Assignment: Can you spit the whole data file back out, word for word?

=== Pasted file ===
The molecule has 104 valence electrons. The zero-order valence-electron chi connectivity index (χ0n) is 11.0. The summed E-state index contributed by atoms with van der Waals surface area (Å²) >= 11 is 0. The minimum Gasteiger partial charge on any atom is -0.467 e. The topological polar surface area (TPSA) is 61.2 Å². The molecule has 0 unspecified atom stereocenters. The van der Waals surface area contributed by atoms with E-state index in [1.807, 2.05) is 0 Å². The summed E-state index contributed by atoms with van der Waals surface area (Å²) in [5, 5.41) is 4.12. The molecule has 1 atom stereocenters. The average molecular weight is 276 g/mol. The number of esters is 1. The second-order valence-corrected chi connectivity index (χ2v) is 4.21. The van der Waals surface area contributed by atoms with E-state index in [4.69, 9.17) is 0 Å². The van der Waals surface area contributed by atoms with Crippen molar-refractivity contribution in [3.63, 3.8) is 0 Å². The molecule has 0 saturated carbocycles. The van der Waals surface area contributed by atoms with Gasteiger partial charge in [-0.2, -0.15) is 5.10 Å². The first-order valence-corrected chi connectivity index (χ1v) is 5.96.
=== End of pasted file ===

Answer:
The molecule has 104 valence electrons. The zero-order valence-electron chi connectivity index (χ0n) is 11.0. The summed E-state index contributed by atoms with van der Waals surface area (Å²) >= 11 is 0. The minimum Gasteiger partial charge on any atom is -0.467 e. The topological polar surface area (TPSA) is 61.2 Å². The molecule has 0 unspecified atom stereocenters. The van der Waals surface area contributed by atoms with E-state index in [1.807, 2.05) is 0 Å². The summed E-state index contributed by atoms with van der Waals surface area (Å²) in [5, 5.41) is 4.12. The molecule has 1 atom stereocenters. The average molecular weight is 276 g/mol. The number of esters is 1. The second-order valence-corrected chi connectivity index (χ2v) is 4.21. The van der Waals surface area contributed by atoms with E-state index in [4.69, 9.17) is 0 Å². The van der Waals surface area contributed by atoms with Crippen molar-refractivity contribution in [3.63, 3.8) is 0 Å². The molecule has 0 saturated carbocycles. The van der Waals surface area contributed by atoms with Gasteiger partial charge in [-0.2, -0.15) is 5.10 Å². The first-order valence-corrected chi connectivity index (χ1v) is 5.96.